In FIG. 2, the I/O hub controller 250 includes a SATA interface 251 (for example, for HDDs, SDDs, etc., 280), a PCI-E interface 252 (for example, for wireless connections 282), a USB interface 253 (for example, for devices 284 such as a digitizer, keyboard, mice, cameras, phones, microphones, storage, other connected devices, etc.), a network interface 254 (for example, LAN), a GPIO interface 255, a LPC interface 270 (for ASICs 271, a TPM 272, a super I/O 273, a firmware hub 274, BIOS support 275 as well as various types of memory 276 such as ROM 277, Flash 278, and NVRAM 279), a power management interface 261, a clock generator interface 262, an audio interface 263 (for example, for speakers 294), a TCO interface 264, a system management bus interface 265, and SPI Flash 266, which can include BIOS 268 and boot code 290. The I/O hub controller 250 may include gigabit Ethernet support.

The system, upon power on, may be configured to execute boot code 290 for the BIOS 268, as stored within the SPI Flash 266, and thereafter processes data under the control of one or more operating systems and application software (for example, stored in system memory 240). An operating system may be stored in any of a variety of locations and accessed, for example, according to instructions of the BIOS 268. As described herein, a device may include fewer or more features than shown in the system of FIG. 2.

Information handling device circuitry, as for example outlined in FIG. 1 and/or FIG. 2, may be used in devices that are used in a voice call. Specifically the circuitry outlined in FIG. 1 and FIG. 2 (or some combination thereof) may be used in devices on which users make telephone calls, conference calls, VOIP calls and the like. In an embodiment, a notification that a user has muted his or her line is provided. This notification is an attempt to infer when the user has inadvertently muted his or her line, rather than a standard notification that is provided when the user mutes the line generally, e.g., changing a visual associated with a mute button as is conventionally known.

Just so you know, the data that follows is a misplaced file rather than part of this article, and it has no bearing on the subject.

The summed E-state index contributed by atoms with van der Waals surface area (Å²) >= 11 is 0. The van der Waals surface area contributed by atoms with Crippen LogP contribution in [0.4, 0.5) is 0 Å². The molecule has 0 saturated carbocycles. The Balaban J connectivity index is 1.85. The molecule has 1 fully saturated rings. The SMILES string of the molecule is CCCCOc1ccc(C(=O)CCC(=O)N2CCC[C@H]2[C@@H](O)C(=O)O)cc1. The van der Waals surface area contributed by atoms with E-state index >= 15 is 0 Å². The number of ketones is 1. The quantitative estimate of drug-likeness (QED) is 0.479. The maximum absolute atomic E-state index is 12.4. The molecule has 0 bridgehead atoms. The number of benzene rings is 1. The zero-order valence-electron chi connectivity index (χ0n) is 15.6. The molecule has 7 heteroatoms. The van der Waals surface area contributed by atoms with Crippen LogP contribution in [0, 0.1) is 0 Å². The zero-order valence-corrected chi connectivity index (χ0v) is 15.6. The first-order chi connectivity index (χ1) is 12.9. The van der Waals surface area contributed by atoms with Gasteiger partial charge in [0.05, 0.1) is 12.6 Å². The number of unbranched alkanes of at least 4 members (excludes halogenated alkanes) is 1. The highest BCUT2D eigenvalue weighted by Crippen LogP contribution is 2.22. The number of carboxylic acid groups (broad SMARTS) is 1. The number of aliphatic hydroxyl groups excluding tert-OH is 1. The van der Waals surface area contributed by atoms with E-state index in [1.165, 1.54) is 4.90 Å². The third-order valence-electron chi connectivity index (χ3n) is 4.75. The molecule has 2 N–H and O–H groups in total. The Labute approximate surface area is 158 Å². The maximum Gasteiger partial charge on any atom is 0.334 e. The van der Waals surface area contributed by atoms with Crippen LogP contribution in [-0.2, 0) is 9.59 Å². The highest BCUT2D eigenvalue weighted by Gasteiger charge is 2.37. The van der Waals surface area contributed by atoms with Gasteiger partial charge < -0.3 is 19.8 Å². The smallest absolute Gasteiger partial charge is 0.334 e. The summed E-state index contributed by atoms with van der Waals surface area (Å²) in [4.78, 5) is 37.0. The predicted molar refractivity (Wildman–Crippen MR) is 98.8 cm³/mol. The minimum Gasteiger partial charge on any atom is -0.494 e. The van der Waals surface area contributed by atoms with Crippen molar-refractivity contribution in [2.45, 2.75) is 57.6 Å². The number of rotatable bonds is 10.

By way of example, and referring to FIG. 3, an embodiment provides a method of notifying the user that a line has been muted. In an embodiment, a primary or active speaker is detected at 301, e.g., by the local device and/or by a connected device processing audio and/or image data collected by the local device (e.g., a conference call device). At the same time, it may be detected or determined, again by the local device and/or in a distributed fashion, if a voice data link providing audio of the primary speaker to another speaker is muted at 302. If so, an embodiment may provide a notification of the muted line condition to the primary speaker at 303, i.e., that the primary or active speaker is speaking but the voice data link is muted. Otherwise, i.e., if the line is not muted and/or the primary speaker is not providing audio, the default condition, e.g., muted line with no additional notification may be maintained at 304.

The detecting that the primary speaker is providing audio input at 301 may include simply detecting audio at a microphone of the local device or may further include more complex processing, e.g., speaker identification. Additionally, the detecting that the primary speaker is providing audio input at 301 may include identifying the primary speaker using a biometric identification of another type, e.g., use of image data captured by a camera to identify the primary or active speaker. Such identification may be used as a factor in determining if the primary or active speaker, versus another source of audio (e.g., machine produced audio/background noise) is detected at 301.